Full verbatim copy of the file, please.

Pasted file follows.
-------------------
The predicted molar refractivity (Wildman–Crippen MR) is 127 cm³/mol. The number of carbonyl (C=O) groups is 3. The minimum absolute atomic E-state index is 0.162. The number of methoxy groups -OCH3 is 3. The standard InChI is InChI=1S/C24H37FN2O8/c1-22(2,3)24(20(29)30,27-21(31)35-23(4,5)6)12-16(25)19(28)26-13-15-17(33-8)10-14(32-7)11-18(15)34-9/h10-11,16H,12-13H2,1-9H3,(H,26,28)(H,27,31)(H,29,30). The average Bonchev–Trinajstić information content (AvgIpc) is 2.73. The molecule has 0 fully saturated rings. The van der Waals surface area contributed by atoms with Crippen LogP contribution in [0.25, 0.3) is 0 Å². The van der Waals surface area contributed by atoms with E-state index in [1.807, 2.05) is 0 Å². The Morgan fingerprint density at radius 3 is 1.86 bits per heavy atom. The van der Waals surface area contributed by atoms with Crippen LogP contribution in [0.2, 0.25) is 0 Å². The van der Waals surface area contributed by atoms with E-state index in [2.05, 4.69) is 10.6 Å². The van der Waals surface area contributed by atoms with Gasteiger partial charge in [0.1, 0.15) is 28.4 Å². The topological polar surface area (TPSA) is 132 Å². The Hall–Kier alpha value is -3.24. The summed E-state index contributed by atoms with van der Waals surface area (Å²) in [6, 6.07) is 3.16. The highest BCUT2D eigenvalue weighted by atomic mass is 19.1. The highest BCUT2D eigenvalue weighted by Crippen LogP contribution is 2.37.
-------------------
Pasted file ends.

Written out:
The predicted molar refractivity (Wildman–Crippen MR) is 127 cm³/mol. The number of carbonyl (C=O) groups is 3. The minimum absolute atomic E-state index is 0.162. The number of methoxy groups -OCH3 is 3. The standard InChI is InChI=1S/C24H37FN2O8/c1-22(2,3)24(20(29)30,27-21(31)35-23(4,5)6)12-16(25)19(28)26-13-15-17(33-8)10-14(32-7)11-18(15)34-9/h10-11,16H,12-13H2,1-9H3,(H,26,28)(H,27,31)(H,29,30). The average Bonchev–Trinajstić information content (AvgIpc) is 2.73. The molecule has 0 fully saturated rings. The van der Waals surface area contributed by atoms with Crippen LogP contribution in [0.25, 0.3) is 0 Å². The van der Waals surface area contributed by atoms with E-state index in [1.807, 2.05) is 0 Å². The Morgan fingerprint density at radius 3 is 1.86 bits per heavy atom. The van der Waals surface area contributed by atoms with Crippen LogP contribution in [0.2, 0.25) is 0 Å². The van der Waals surface area contributed by atoms with E-state index in [2.05, 4.69) is 10.6 Å². The van der Waals surface area contributed by atoms with Gasteiger partial charge in [0.1, 0.15) is 28.4 Å². The topological polar surface area (TPSA) is 132 Å². The Hall–Kier alpha value is -3.24. The summed E-state index contributed by atoms with van der Waals surface area (Å²) in [6, 6.07) is 3.16. The highest BCUT2D eigenvalue weighted by atomic mass is 19.1. The highest BCUT2D eigenvalue weighted by Crippen LogP contribution is 2.37.